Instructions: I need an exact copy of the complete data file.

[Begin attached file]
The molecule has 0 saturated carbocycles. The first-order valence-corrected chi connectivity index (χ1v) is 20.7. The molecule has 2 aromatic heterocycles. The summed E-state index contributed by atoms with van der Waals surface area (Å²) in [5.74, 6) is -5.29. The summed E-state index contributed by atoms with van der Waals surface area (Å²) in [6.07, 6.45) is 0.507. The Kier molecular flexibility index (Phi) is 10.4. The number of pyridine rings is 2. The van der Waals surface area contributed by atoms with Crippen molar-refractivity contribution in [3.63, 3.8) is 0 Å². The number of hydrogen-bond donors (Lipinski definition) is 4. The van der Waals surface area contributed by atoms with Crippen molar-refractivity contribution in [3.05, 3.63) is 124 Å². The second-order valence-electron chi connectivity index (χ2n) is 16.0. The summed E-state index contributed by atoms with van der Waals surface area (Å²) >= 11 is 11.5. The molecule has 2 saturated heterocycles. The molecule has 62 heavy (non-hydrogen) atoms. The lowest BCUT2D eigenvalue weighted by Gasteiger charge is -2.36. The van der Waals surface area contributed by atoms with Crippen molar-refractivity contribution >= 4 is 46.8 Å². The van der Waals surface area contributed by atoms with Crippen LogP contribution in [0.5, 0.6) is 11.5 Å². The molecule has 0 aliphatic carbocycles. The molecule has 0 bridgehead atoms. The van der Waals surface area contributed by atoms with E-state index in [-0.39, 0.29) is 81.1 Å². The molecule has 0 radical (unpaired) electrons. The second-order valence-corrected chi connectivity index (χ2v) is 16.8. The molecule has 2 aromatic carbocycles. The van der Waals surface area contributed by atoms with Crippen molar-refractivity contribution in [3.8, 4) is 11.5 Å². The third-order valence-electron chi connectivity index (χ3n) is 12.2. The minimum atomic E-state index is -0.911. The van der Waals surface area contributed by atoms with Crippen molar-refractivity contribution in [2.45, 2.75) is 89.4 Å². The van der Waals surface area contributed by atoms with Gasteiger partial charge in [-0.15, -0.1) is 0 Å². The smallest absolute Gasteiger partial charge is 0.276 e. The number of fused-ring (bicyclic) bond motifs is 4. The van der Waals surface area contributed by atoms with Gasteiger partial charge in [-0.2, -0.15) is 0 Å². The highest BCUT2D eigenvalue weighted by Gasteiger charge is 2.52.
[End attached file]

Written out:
The molecule has 0 saturated carbocycles. The first-order valence-corrected chi connectivity index (χ1v) is 20.7. The molecule has 2 aromatic heterocycles. The summed E-state index contributed by atoms with van der Waals surface area (Å²) in [5.74, 6) is -5.29. The summed E-state index contributed by atoms with van der Waals surface area (Å²) in [6.07, 6.45) is 0.507. The Kier molecular flexibility index (Phi) is 10.4. The number of pyridine rings is 2. The van der Waals surface area contributed by atoms with Crippen molar-refractivity contribution in [3.63, 3.8) is 0 Å². The number of hydrogen-bond donors (Lipinski definition) is 4. The van der Waals surface area contributed by atoms with Crippen molar-refractivity contribution in [3.05, 3.63) is 124 Å². The second-order valence-electron chi connectivity index (χ2n) is 16.0. The summed E-state index contributed by atoms with van der Waals surface area (Å²) >= 11 is 11.5. The molecule has 2 saturated heterocycles. The molecule has 62 heavy (non-hydrogen) atoms. The lowest BCUT2D eigenvalue weighted by Gasteiger charge is -2.36. The van der Waals surface area contributed by atoms with Crippen molar-refractivity contribution >= 4 is 46.8 Å². The van der Waals surface area contributed by atoms with Crippen LogP contribution in [0.5, 0.6) is 11.5 Å². The molecule has 0 aliphatic carbocycles. The molecule has 0 bridgehead atoms. The van der Waals surface area contributed by atoms with E-state index in [-0.39, 0.29) is 81.1 Å². The molecule has 0 radical (unpaired) electrons. The second-order valence-corrected chi connectivity index (χ2v) is 16.8. The molecule has 2 aromatic carbocycles. The van der Waals surface area contributed by atoms with Crippen molar-refractivity contribution in [3.8, 4) is 11.5 Å². The third-order valence-electron chi connectivity index (χ3n) is 12.2. The minimum atomic E-state index is -0.911. The van der Waals surface area contributed by atoms with Crippen molar-refractivity contribution in [2.45, 2.75) is 89.4 Å². The van der Waals surface area contributed by atoms with Gasteiger partial charge in [-0.15, -0.1) is 0 Å². The smallest absolute Gasteiger partial charge is 0.276 e. The number of fused-ring (bicyclic) bond motifs is 4. The van der Waals surface area contributed by atoms with Gasteiger partial charge in [-0.2, -0.15) is 0 Å². The highest BCUT2D eigenvalue weighted by Gasteiger charge is 2.52.